In a revelation missing from the official investigations of the Sept. 11, 2001, terrorist attacks, the FBI placed a human source in direct contact with Osama bin Laden in 1993 and ascertained that the al Qaeda leader was looking to finance terrorist attacks in the United States, according to court testimony in a little-noticed employment dispute case.
“It was the only source I know in the bureau where we had a source right in al Qaeda, directly involved,” Edward J. Curran, a former top official in the FBI’s Los Angeles office, told the court in support of a discrimination lawsuit filed against the bureau by his former agent Bassem Youssef.
Mr. Curran gave the testimony in 2010 to an essentially empty courtroom, and thus it escaped notice from the media or terrorism specialists. The Times was recently alerted to the existence of the testimony while working on a broader report about al Qaeda’s origins.
Members of the Sept. 11 commission, congressional intelligence committees and terrorism analysts told The Times they are floored that the information is just now emerging publicly and that it raises questions about what else Americans might not have been told about the origins of al Qaeda and its early interest in attacking the United States.
“I think it raises a lot of questions about why that information didn’t become public and why the 9/11 Commission or the congressional intelligence committees weren’t told about it,” said former Rep. Peter Hoekstra, Michigan Republican, who chaired the House Permanent Select Committee on Intelligence from 2004 through 2007 when lawmakers dealt with the fallout from the 9/11 Commission’s official report.
“This is just one more of these examples that will go into the conspiracy theorists’ notebooks, who say the authorities are not telling us everything,” Mr. Hoekstra told The Times in an interview last week. “That’s bad for the intelligence community. It’s bad for law enforcement and it’s bad for government.”
Former Rep. Lee Hamilton, an Indiana Democrat who co-chaired the 9/11 Commission with former New Jersey Gov. Thomas Kean, said that as far as he can remember, the FBI never told the commission that it had been working a source so close to bin Laden that many years before 9/11.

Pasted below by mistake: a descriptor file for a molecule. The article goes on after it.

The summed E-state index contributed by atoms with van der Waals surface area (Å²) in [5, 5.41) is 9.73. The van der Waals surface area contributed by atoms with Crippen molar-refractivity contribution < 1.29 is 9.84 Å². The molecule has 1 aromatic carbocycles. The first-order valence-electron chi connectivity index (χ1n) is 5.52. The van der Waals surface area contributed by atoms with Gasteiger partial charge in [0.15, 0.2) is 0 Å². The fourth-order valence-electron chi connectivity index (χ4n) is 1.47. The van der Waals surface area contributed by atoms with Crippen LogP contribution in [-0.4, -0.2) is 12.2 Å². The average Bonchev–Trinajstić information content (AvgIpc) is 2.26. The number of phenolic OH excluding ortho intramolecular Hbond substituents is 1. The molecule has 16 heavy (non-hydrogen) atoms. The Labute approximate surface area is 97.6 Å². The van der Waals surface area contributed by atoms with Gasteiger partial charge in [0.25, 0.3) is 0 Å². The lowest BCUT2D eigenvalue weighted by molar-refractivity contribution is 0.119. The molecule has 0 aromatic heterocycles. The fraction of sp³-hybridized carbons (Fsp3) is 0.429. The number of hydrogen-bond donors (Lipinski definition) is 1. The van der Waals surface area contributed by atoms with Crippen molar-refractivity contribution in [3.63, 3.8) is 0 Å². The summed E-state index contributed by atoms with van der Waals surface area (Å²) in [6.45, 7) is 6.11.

Exactly how the information was omitted from the various congressional reviews and the 9/11 Commission report is a mystery. FBI officials and staff involved in the review said they couldn’t determine definitely so many years later whether the information was kept from the various investigations or whether it was simply overlooked by staff in the thousands of pages of documents and electronic records made available during the exhaustive reviews of al Qaeda’s history.
“Both the commission and the U.S. government compiled a fair amount of evidence about the activities of the set of groups later best known as al Qaeda during [the early-1990s], when the group was settling into Sudan. We did not delve as deeply in this period because it was so distant from the plotting that led directly to the 9/11 attack,” said Philip Zelikow, who served as the 9/11 Commission’s executive director and now teaches history at the University of Virginia.
Like Mr. Hamilton, Mr. Zelikow said he does not recall ever being told by the FBI about the 1993 source and that Mr. Curran’s disclosure appeared to involve “valuable intelligence gathered in 1993 and 1994.”
But Mr. Zelikow cautioned against reading too deeply into the revelation, asserting that bin Laden’s activities that long ago would be viewed as “pretty attenuated in relation to 9/11.”
FBI officials told The Times that the bureau could not say for certain that its agents specifically briefed the 9/11 Commission about the 1993 asset or plot but was proud that it gave unfettered access to its records to the various investigators.